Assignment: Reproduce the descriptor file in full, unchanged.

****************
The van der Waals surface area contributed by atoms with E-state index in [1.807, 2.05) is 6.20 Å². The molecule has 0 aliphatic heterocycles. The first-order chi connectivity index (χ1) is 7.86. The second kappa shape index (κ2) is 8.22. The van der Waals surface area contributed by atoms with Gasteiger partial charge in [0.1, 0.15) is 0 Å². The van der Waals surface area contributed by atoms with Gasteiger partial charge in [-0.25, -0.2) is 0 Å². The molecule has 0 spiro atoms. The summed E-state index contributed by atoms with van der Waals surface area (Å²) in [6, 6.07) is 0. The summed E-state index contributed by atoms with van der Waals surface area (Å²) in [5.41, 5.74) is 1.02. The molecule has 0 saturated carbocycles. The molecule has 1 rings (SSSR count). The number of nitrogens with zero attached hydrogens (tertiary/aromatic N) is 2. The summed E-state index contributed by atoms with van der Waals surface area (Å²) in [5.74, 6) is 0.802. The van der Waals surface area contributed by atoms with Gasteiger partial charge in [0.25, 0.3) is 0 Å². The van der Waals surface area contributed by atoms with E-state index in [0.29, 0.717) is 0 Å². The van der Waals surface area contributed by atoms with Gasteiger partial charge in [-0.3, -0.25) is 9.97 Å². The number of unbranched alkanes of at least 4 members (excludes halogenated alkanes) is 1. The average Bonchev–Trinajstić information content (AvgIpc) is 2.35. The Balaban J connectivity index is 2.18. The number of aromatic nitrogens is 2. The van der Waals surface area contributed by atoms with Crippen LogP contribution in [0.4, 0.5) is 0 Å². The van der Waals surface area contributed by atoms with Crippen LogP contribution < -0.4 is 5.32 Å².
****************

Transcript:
The van der Waals surface area contributed by atoms with E-state index in [1.807, 2.05) is 6.20 Å². The molecule has 0 aliphatic heterocycles. The first-order chi connectivity index (χ1) is 7.86. The second kappa shape index (κ2) is 8.22. The van der Waals surface area contributed by atoms with Gasteiger partial charge in [0.1, 0.15) is 0 Å². The van der Waals surface area contributed by atoms with Gasteiger partial charge in [-0.25, -0.2) is 0 Å². The molecule has 0 spiro atoms. The summed E-state index contributed by atoms with van der Waals surface area (Å²) in [6, 6.07) is 0. The summed E-state index contributed by atoms with van der Waals surface area (Å²) in [5.41, 5.74) is 1.02. The molecule has 0 saturated carbocycles. The molecule has 1 rings (SSSR count). The number of nitrogens with zero attached hydrogens (tertiary/aromatic N) is 2. The summed E-state index contributed by atoms with van der Waals surface area (Å²) in [5.74, 6) is 0.802. The van der Waals surface area contributed by atoms with Gasteiger partial charge in [0.25, 0.3) is 0 Å². The van der Waals surface area contributed by atoms with E-state index in [0.29, 0.717) is 0 Å². The van der Waals surface area contributed by atoms with Gasteiger partial charge in [-0.3, -0.25) is 9.97 Å². The number of unbranched alkanes of at least 4 members (excludes halogenated alkanes) is 1. The average Bonchev–Trinajstić information content (AvgIpc) is 2.35. The Balaban J connectivity index is 2.18. The number of aromatic nitrogens is 2. The van der Waals surface area contributed by atoms with Crippen LogP contribution in [0.4, 0.5) is 0 Å². The van der Waals surface area contributed by atoms with Crippen LogP contribution < -0.4 is 5.32 Å².